There are many misconceptions about the rules governing whether someone is taxed as a California resident. This article provides more information as a follow up to my August 20, 2012 article.
BASIC TEST. A very common misconception is that someone can avoid being taxed as a California resident by relying on mechanical tests, such as staying out of California for certain periods of time. This is not necessarily true.
The ultimate test for determining whether or not you are a California resident is whether you have a “closer connection” to California than to any other state during a taxable year. This means it is possible that someone can be taxed as a California resident even if they spend very little time in California during a tax year.
California describes the test as being whether someone is in California “for other than a temporary or transitory purpose”. Someone who visits California for an extended vacation of 3 months and who does not engage in any business activity in California will generally be accepted as being in California for only a “temporary or transitory purpose”. The more difficult situations arise when someone who historically was in California for other than a “temporary or transitory purpose” attempts to terminate their California residency.
Another misconception is that California residency presumptions can be determinative. At least at the audit level, experience dictates that a favorable residency presumption (one that treats someone as a non-resident) will be ignored. An unfavorable residency presumption will not. It is therefore very important to avoid the unfavorable residency presumption.
UNFAVORABLE PRESUMPTION. Anyone who, in the aggregate, spends more than 9 months of a tax year in California is presumed to be a California resident. The presumption can be rebutted, but anyone who desires to avoid California residency should therefore make sure they do not spend more than 9 months in the state of California.
This does not mean that you are safe if you only spend 8 months in California. It merely assures that you will not trigger an even higher burden of proof than you already face.
6 MONTH PRESUMPTION. Another presumption is that an individual whose presence in California does not exceed 6 months within a tax year, and who maintains a permanent home outside of California, is considered as being in California for temporary or transitory purposes. This presumption applies only if the taxpayer does not engage in any activity or any business within California “other than as a seasonal visitor, tourist, or guest”.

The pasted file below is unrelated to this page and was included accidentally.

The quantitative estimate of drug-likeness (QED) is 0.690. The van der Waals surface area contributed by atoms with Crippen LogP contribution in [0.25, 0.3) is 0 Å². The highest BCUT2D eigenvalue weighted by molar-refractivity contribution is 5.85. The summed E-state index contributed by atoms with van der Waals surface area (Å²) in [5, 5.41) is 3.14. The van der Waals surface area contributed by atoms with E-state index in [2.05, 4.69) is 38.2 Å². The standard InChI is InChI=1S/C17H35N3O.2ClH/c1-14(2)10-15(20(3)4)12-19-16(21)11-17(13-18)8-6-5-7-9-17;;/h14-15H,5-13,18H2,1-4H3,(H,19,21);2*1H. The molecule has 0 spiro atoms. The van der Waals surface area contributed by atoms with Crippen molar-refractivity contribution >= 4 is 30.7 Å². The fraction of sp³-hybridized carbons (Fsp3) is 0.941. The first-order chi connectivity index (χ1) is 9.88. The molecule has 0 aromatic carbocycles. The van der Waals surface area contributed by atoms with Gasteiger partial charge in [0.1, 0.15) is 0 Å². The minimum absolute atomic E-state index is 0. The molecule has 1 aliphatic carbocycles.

You can see that this test is much more difficult to satisfy than merely staying out of California for 6 months. You cannot conduct business here, and you must be able to prove you have a “permanent home outside of California”. If you own a large, expensive home in California and try to claim that your Las Vegas condo is your “permanent home”, you can expect a fight with the Franchise Tax Board.
EXAMPLE. Assume Mr. and Mrs. Lee are in California for only 4 months out of the taxable year and that they do not conduct business in California. Mr. and Mrs. Lee rent an apartment in California. They spend the rest of the year traveling throughout the world, and they spend 3 months a year in Las Vegas, where they own a large home. Are Mr. and Mrs. Lee safe because they spend only 4 months a year in California?
No. Remember that the basic test of residency is that state to which Mr. and Mrs. Lee have “the closest connection”. This means that if the Franchise Tax Board decides Mr. and Mrs. Lee have a closer connection to California, they can claim Mr. and Mrs. Lee are California residents for the entire year. Mr. and Mrs. Lee’s travel outside of California is considered a neutral factor, because it is not tied to a specific state. That means California can look to the proportion of time Mr. and Mrs. Lee spend in Nevada as compared to California, and conclude that despite being in California for only 4 months and conducting no business here, Mr. and Mrs. Lee are still residents of California because they have a closer connection to California than Nevada.
How might the Franchise Tax Board come to this conclusion? One factor might be whether or not Mr. and Mrs. Lee historically had ties to California. If, for example, their children and grandchildren lived in California and their social contacts were in California, it might be hard for Mr. and Mrs. Lee to convince the Franchise Tax Board that they had a closer connection to Nevada, even though they owned a home there. Alternatively, the Franchise Tax Board could argue that despite their limited presence in California, Mr. and Mrs. Lee still maintained their “domicile” in California. One’s “domicile” is that place in which they intend to either maintain a permanent residence, or intend to return to. “Domicile” is a commonly overlooked factor, and will be addressed in a separate article.
FACTORS CAN BE IGNORED. In my August 20, 2012 article, I listed the 29 residency factors that were set forth by the California Supreme Court in Corbett v. Franchise Tax Board. This means that, for example, even if the taxpayers have Nevada driver’s licenses, are registered to vote in Nevada, attend church in Nevada, and have bank accounts in Nevada, California can still claim they have a “closer connection” to California because they spend more time in California than anywhere else.
MORAL. California residency can be avoided. It is simple, but hard, to do. It means drastically limiting the amount of time you spend in California, limiting your activities in California, and making sure that you in fact have a “closer connection” to another state.
FUTURE ARTICLES. There will be future articles discussing the issue of “domicile” as well as the practicalities of fighting the Franchise Tax Board on residency issues.
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